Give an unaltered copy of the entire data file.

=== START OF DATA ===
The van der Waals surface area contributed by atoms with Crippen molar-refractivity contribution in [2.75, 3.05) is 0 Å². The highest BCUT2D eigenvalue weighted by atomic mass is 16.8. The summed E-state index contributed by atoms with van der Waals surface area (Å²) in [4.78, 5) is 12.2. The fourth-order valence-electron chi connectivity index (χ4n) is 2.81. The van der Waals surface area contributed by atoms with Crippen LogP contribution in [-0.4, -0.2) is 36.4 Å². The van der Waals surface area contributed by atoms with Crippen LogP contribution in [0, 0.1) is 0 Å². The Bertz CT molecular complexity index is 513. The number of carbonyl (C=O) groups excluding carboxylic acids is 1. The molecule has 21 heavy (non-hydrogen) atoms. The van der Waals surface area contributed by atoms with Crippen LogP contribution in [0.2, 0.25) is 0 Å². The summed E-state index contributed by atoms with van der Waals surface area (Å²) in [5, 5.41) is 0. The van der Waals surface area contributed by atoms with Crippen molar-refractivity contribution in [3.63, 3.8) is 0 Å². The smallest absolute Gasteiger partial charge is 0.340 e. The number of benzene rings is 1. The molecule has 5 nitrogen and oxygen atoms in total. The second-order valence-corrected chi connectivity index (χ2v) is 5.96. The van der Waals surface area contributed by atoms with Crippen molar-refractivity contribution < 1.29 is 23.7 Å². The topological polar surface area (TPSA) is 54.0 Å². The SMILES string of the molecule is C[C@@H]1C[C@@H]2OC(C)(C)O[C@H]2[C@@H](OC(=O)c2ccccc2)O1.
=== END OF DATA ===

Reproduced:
The van der Waals surface area contributed by atoms with Crippen molar-refractivity contribution in [2.75, 3.05) is 0 Å². The highest BCUT2D eigenvalue weighted by atomic mass is 16.8. The summed E-state index contributed by atoms with van der Waals surface area (Å²) in [4.78, 5) is 12.2. The fourth-order valence-electron chi connectivity index (χ4n) is 2.81. The van der Waals surface area contributed by atoms with Crippen LogP contribution in [-0.4, -0.2) is 36.4 Å². The van der Waals surface area contributed by atoms with Crippen LogP contribution in [0, 0.1) is 0 Å². The Bertz CT molecular complexity index is 513. The number of carbonyl (C=O) groups excluding carboxylic acids is 1. The molecule has 21 heavy (non-hydrogen) atoms. The van der Waals surface area contributed by atoms with Crippen LogP contribution in [0.2, 0.25) is 0 Å². The summed E-state index contributed by atoms with van der Waals surface area (Å²) in [5, 5.41) is 0. The van der Waals surface area contributed by atoms with Crippen molar-refractivity contribution in [3.63, 3.8) is 0 Å². The smallest absolute Gasteiger partial charge is 0.340 e. The number of benzene rings is 1. The molecule has 5 nitrogen and oxygen atoms in total. The second-order valence-corrected chi connectivity index (χ2v) is 5.96. The van der Waals surface area contributed by atoms with Crippen molar-refractivity contribution < 1.29 is 23.7 Å². The topological polar surface area (TPSA) is 54.0 Å². The SMILES string of the molecule is C[C@@H]1C[C@@H]2OC(C)(C)O[C@H]2[C@@H](OC(=O)c2ccccc2)O1.